Obviously, such a situation, which has occurred regarding Law no. 40, through the extensive intervention of the courts, should not be considered desirable in the law-making process, especially in sensitive fields such as assisted reproduction, for which dialogue should represent the main political instrument.

As explained by the case-law of the Court of Strasbourg, the relationship between the judicial and legislative powers should be more well-balanced, especially in matters linked to the ethical and social implications of techno-science.

It is not accidental that the matter of medical reproduction, and in particular, the Italian legislation, provide a good example of the opinions of the European Court of Human Rights.

According to that case-law, legislation concerning science and its implications for society should be the result of substantial debate within society (see Evans vs. United Kingdom of 2007[35]).

According to the European Court of Human Rights, the implementation of the law-making power must be based on “scientific acceptability”[36].

Based on this view, the legislator is not allowed to substitute itself for physicians and other professionals or scientists in identifying better instruments to satisfy fundamental rights such as the right to the health.

In scientific matters, the European Court invoked the principle of proportionality when it affirmed, in S.H. v. Austria of 2011, the necessity for an “assessment of the rules governing artificial procreation, taking into account the dynamic developments in science and society noted above” (see paragraph no. 117).

Therefore, a legislative approach to assisted procreation should be possible and opportune, as the experience of other countries has shown[37].

The French law on bioethics (most recently, Loi no. 2011-814 of 7 July 2011) can be used as a counterexample; it was the result of a broad debate involving many components.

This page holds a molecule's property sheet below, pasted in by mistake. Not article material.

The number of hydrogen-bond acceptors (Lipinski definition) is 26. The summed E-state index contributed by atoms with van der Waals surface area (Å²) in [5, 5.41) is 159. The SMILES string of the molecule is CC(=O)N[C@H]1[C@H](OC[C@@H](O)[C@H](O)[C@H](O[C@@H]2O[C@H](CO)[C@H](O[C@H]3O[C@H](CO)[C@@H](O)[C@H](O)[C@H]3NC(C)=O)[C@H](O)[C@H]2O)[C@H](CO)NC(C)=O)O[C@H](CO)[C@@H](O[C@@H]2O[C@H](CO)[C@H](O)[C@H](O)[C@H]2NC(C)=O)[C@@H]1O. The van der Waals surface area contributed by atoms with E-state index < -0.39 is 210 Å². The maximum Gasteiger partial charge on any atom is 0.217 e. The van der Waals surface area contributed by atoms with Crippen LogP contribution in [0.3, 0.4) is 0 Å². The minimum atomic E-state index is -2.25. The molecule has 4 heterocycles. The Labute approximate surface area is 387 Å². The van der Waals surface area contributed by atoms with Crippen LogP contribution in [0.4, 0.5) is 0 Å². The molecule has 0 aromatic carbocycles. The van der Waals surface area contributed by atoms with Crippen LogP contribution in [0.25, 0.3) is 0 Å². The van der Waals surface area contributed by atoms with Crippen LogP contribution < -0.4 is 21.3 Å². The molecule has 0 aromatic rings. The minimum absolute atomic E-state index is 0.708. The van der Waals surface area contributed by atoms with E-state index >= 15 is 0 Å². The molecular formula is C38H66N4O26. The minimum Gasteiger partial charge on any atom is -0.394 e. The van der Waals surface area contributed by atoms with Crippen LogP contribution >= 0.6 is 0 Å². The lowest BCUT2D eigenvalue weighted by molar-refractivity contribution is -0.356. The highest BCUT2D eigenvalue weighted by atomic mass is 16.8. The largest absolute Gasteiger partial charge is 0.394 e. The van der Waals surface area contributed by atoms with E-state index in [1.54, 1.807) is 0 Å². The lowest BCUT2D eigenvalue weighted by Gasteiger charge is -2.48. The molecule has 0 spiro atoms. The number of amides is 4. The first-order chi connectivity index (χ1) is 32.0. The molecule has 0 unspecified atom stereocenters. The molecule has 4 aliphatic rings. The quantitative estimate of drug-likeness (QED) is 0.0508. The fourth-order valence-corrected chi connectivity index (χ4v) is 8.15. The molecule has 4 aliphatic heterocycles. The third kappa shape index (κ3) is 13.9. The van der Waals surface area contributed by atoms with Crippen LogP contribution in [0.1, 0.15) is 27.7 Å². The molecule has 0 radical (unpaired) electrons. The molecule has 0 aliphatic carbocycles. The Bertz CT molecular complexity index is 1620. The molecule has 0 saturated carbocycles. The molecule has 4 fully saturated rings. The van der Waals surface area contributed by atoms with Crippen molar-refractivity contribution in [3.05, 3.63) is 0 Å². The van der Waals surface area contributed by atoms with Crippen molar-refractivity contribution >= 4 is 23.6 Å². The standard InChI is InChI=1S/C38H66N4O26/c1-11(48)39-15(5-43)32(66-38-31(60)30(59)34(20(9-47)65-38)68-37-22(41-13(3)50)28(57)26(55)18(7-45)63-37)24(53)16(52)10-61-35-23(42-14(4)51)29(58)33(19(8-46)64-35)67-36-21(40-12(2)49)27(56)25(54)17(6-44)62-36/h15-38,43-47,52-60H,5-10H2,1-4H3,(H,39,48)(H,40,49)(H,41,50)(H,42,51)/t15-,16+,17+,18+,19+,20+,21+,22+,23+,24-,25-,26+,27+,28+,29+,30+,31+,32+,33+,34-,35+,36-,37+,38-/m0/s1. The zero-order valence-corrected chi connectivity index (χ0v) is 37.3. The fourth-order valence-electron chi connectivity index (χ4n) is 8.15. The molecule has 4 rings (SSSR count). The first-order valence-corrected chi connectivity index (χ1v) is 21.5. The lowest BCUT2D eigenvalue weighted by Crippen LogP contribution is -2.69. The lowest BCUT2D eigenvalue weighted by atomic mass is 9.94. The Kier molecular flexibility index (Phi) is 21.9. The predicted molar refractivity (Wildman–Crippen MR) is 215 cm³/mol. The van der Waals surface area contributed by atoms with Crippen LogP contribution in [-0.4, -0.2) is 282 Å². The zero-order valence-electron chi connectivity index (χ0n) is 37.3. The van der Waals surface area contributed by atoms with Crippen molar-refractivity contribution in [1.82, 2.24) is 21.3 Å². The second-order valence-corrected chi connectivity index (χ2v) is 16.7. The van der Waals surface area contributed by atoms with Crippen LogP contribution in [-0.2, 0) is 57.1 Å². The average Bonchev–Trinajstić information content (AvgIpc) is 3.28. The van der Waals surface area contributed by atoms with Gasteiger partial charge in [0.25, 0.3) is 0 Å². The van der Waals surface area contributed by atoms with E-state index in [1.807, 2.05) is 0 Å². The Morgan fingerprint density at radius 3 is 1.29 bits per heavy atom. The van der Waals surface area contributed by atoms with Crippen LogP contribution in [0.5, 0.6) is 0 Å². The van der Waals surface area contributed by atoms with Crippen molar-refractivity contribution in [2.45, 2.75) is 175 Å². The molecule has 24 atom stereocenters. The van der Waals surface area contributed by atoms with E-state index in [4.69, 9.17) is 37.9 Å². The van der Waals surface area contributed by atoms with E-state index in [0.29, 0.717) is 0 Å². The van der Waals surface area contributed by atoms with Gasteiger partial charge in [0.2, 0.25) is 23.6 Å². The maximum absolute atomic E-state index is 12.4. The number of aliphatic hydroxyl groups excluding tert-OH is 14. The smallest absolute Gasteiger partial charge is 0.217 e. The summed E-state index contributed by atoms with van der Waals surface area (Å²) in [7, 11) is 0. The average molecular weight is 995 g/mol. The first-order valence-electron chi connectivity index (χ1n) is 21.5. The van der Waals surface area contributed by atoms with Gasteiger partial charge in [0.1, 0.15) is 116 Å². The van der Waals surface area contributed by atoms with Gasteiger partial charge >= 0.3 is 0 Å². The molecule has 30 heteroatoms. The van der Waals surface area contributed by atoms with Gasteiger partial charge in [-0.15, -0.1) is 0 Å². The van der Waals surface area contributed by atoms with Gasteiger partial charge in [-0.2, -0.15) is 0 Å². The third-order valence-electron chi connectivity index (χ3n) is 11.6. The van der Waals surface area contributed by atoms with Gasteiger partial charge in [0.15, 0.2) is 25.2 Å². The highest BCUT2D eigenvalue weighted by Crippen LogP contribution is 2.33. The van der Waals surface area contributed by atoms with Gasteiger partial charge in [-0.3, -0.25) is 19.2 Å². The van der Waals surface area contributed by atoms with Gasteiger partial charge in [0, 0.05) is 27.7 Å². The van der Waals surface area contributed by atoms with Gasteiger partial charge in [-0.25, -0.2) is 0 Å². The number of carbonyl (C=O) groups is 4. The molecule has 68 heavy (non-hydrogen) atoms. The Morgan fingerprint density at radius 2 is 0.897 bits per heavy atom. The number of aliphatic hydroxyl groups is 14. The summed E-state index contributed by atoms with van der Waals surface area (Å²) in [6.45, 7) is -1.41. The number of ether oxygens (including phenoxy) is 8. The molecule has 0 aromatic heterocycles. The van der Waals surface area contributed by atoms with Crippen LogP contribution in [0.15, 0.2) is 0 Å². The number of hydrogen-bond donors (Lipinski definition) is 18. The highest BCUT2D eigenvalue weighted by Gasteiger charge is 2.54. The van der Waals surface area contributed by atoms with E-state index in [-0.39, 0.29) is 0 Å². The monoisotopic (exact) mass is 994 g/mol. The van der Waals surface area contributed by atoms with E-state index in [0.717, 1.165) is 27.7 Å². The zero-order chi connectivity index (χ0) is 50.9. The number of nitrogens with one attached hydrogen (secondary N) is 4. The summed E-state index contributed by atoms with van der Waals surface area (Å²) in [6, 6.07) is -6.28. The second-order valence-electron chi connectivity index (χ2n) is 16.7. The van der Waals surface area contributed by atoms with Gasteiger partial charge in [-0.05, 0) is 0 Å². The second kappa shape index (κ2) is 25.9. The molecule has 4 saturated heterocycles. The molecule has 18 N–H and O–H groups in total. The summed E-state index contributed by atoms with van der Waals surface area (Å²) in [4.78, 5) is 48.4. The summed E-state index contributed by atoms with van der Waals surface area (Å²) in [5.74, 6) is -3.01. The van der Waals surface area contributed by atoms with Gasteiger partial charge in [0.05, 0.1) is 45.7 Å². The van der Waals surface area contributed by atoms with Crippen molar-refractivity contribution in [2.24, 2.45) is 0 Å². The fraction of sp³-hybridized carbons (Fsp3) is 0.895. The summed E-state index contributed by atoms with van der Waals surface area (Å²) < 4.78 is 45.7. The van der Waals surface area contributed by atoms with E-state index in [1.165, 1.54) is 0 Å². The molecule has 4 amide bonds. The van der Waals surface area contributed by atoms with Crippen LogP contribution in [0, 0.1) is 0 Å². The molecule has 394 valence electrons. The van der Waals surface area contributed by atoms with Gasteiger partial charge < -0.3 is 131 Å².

At a technical level, the contribution of the Conseil d’État was very interesting[38]; it verified the proposed law with specific reference to European and international law through an analysis relative to each provision. This was done in order to measure the compatibility of the draft law with the supranational regulatory environment and to avoid remarks from the judges of Luxembourg to Strasbourg.

Such an examination will not guarantee that the legislative choices will be unexceptionable in every case, but it does reduce the risk that the law, at its birth, may already be legally “old”, that is, disjointed from the constitutional, supranational and international legal context.

[1] Among the early commentaries about Law n. 40 see: Ruscello, 2004; Casini et al., 2004; Bellelli, 2004; Carapezza Figlia, 2004; Balestra, 2004; Pocar, 2004; Alpa, 2004; Riva, 2004.

[2] Although since the end of 1950, draft laws on the subject had been submitted. In any case, until the adoption of Law 40/2004, the matter had been regulated in circulars from the Minister of Health (now Health), such as that of 1 March 1985. On the process leading to the approval of Law 40/2004, see Casini et al. (2004).

[3] With respect to the year 2010, see the survey in Shenfield et al. (2010). In any case, the flow of Italian couples who have gone to other European countries appears to have been constant over the last 10 years. See the reports published at